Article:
This story has been in the works for a few years…even before The Journey was a glimmer in my mind. It is a story of a woman that has overcome more obstacles in her own journey than most of us can imagine or think we can even handle.
I first met Megan when I worked with a group called Teen MOPS. This is an offset of a larger organization called MOPS but this particular group works with teens that are pregnant or teens that are parents. Megan was part of this group when she was pregnant with her daughter and she always was smiling. Our lives went different ways and in 2012 I heard about how everything changed for her on one particular day. I have admired how hard she has been working the last few years…and applaud her for how hard she is working in her life and for her daughter.
…this is one story that might just take your breathe away. Megan, thank you for taking the time to write this for us here at The Journey!
Take a moment and get inspired by reading other stories that we have of people who have changed their life…and possibly connect with one of these situations. We all have a journey and if you would like to share your story, please send us an e-mail to The Journey at firstname.lastname@example.org
On June 4, 2012 I was in a serious car accident. The car rolled somewhere between 3 and seven times before going end over end. I didn’t have my seatbelt on and was ejected from the car at some point.
I fractured my skull in several places, severed an artery in my brain, broke my back, broke my ribs, broke and dislocated my shoulder, broke my nose, and impaled my knee. The majority of my body was covered in road rash, cuts, and lacerations.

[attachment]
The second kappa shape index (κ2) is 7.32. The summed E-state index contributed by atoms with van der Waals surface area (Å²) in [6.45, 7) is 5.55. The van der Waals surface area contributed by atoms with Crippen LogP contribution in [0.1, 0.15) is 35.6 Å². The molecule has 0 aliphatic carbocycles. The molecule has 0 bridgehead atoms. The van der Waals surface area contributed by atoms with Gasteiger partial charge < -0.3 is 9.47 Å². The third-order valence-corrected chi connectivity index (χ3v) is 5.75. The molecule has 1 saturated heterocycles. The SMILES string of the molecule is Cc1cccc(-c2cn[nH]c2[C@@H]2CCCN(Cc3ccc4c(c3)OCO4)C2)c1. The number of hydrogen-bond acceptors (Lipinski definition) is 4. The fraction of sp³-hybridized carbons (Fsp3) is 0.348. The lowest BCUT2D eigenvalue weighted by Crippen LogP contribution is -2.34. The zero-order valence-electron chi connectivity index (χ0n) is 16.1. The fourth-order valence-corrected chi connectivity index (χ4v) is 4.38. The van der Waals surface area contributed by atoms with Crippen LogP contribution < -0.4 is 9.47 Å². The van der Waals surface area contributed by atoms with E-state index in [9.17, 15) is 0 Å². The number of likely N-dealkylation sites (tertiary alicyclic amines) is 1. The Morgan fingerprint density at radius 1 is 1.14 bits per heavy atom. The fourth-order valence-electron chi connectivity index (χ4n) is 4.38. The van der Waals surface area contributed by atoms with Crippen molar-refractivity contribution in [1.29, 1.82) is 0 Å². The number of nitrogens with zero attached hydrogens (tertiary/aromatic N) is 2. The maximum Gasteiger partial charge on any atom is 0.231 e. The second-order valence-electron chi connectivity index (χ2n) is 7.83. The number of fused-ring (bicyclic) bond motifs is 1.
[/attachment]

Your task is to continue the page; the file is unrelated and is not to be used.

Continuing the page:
At the time of the accident my daughter had just turned four and she was my biggest cheerleader and largest motivation to get back to life as quickly as possible. There were lots of times where I wanted to give up whether it was in physical therapy, occupational therapy, speech therapy, or just life in general.
I have had seven surgeries, four on my head, two on my knee, and one on my shoulder.
Another motivator was I wanted my independence back and this is probably one of the biggest motivators today. You don’t realize how many things you take for granted until those things are taken from you. I was a college student, full time worker, single mother, and completely on my own at the time of the accident. I now have to live with my parents and while I am back to school, I am only working part time.
The biggest change that I’ve had to make is to put aside my pride and ask/accept help when needed. I am slowly getting back to “normal” but “normal” is a completely different concept now.
I have learned to pay attention to my body and what it is telling me. I have learned to respect my body and take care of it. I have learned to cherish life and all of the little moments that we often overlook. I have learned that because of my short term memory loss I have to write everything down and I have learned to cope with what others might view as my shortcomings as a result of my traumatic brain injury. I have learned that it is ok to ask for help.
In December I finally completed my Associate’s Degree and once I complete my Bachelor’s I intend to go to law school.
The biggest lesson I learned in all of this was that I control my success. My recovery was supposed to take me at minimum two years but I was considered completely recovered after 13 months. I worked hard and didn’t allow myself to feel pity for myself because there is always somebody out there who is worse off and I wanted to get back to being the mom that my daughter needed. I couldn’t give up on myself because in my mind that meant I was giving up on her.